But a spokesman for Great Ormond Street Hospital challenged Mr Turner's version of events.

"Jayden's death was tragic. He came to Great Ormond Street with very severe injuries including a fractured skull and brain damage, and multiple other fractures. For the two days he was here, our priority was to try to save his life, but sadly this was not possible.

"Rickets, as conventionally understood, is diagnosed either from X-rays, biochemical tests, clinical findings, or a combination of these. We're confident in the clinical view from our staff that his X-ray appearances were within the range of normal, and did not show definitive features of rickets."

"Two radiologists reached this view at the time, and subsequent independent review by two other radiologists agrees with this view. We understand the diagnosis of rickets was made after his death, not from any X-ray findings, but through examination of samples under a microscope."

In London, Dr Scheimberg discovered vitamin D deficiency in a further 30 cases. Vitamin D deficiency was found to be a cause of death in three cases. Cardiomyopathy, a disease of the heart muscle, was discovered in two small babies. A third died of hypocalcemic fits, a condition of low serum calcium levels in the blood caused by vitamin D deficiency.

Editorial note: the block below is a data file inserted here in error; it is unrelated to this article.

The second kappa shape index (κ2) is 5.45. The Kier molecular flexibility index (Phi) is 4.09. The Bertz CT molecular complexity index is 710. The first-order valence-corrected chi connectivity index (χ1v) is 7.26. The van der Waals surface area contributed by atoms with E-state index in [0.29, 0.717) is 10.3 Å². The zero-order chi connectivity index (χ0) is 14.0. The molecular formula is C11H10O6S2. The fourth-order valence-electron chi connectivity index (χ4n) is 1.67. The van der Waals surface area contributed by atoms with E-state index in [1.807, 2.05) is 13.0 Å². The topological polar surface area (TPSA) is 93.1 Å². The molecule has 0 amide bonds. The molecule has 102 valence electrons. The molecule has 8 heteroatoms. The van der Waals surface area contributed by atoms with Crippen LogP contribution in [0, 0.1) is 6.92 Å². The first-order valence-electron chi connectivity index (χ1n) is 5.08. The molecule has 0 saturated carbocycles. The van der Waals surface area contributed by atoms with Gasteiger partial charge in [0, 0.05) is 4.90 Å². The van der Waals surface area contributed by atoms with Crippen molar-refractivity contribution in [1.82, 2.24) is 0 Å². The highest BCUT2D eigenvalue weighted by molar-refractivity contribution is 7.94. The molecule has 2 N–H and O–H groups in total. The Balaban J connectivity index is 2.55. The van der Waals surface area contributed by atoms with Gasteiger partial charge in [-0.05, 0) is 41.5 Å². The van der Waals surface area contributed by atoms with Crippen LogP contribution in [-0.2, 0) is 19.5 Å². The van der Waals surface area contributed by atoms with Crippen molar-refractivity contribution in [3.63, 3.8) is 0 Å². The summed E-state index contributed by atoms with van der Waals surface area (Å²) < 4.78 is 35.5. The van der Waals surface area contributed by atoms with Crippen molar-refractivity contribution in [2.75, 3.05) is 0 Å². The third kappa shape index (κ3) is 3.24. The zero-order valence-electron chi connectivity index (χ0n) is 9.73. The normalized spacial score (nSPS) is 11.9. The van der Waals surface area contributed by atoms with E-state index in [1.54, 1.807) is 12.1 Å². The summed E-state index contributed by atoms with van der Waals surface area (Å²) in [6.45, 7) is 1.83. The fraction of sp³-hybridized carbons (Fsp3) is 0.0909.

Vitamin D deficiency was a co-existing finding in the sudden and unexpected deaths of eight children, so-called Sudden Infant Death or Sids; in five children with bronchial asthma and another five with combined bacteria-polyviral or polyviral infections. Two of the babies, including baby Jayden, also had fractures.

In Yorkshire, Dr Cohen found moderate to severe levels of vitamin D deficiency in 45 children, mostly infants aged less than 12 months, who died of natural causes. Of the 24 sudden infant deaths Dr Cohen investigated from this group, 18 - or 75% - were deficient in vitamin D.

Dr Scheimberg said severe vitamin D deficiency could make the bones of small babies very brittle and capable of fracture with little or no real force.

Start Quote

We know a significant proportion of people in the UK probably have inadequate levels of vitamin D in their blood.”

End Quote Dame Sally Davies Chief Medical Officer

"We need to investigate the vitamin D levels of these children carefully and the circumstances in which the bones fracture," she explained.

"Obviously if you have bones that fracture easily then they will fracture easily they will fracture with any normal movement like trying to put a baby grow on a baby you will twist their arm. In a normal child you won't produce anything. But in a child whose bones are weakened and [who have] an abnormal cartilage growth area, then it's easier for them to get these very tiny fractures or even big fractures."